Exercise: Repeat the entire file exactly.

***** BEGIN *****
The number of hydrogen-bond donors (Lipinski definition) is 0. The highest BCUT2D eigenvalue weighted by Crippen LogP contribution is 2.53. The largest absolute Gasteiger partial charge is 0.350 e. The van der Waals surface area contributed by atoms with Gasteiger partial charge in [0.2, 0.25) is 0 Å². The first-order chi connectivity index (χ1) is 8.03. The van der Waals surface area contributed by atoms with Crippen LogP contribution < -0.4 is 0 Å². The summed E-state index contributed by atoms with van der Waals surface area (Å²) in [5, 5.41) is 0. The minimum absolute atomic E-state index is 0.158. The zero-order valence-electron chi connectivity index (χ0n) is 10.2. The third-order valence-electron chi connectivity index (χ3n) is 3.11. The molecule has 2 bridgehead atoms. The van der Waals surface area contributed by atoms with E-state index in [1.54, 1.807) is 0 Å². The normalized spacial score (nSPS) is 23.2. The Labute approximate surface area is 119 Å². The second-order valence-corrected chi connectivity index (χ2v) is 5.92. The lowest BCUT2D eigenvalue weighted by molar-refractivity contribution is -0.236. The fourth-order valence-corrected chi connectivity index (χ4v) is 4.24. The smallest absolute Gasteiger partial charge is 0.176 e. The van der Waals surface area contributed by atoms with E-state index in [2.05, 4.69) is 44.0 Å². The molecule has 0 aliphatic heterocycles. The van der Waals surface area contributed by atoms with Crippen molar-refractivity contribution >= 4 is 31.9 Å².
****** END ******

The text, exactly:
The number of hydrogen-bond donors (Lipinski definition) is 0. The highest BCUT2D eigenvalue weighted by Crippen LogP contribution is 2.53. The largest absolute Gasteiger partial charge is 0.350 e. The van der Waals surface area contributed by atoms with Gasteiger partial charge in [0.2, 0.25) is 0 Å². The first-order chi connectivity index (χ1) is 8.03. The van der Waals surface area contributed by atoms with Crippen LogP contribution < -0.4 is 0 Å². The summed E-state index contributed by atoms with van der Waals surface area (Å²) in [5, 5.41) is 0. The minimum absolute atomic E-state index is 0.158. The zero-order valence-electron chi connectivity index (χ0n) is 10.2. The third-order valence-electron chi connectivity index (χ3n) is 3.11. The molecule has 2 bridgehead atoms. The van der Waals surface area contributed by atoms with E-state index in [1.54, 1.807) is 0 Å². The normalized spacial score (nSPS) is 23.2. The Labute approximate surface area is 119 Å². The second-order valence-corrected chi connectivity index (χ2v) is 5.92. The lowest BCUT2D eigenvalue weighted by molar-refractivity contribution is -0.236. The fourth-order valence-corrected chi connectivity index (χ4v) is 4.24. The smallest absolute Gasteiger partial charge is 0.176 e. The van der Waals surface area contributed by atoms with E-state index in [2.05, 4.69) is 44.0 Å². The molecule has 0 aliphatic heterocycles. The van der Waals surface area contributed by atoms with Crippen molar-refractivity contribution >= 4 is 31.9 Å².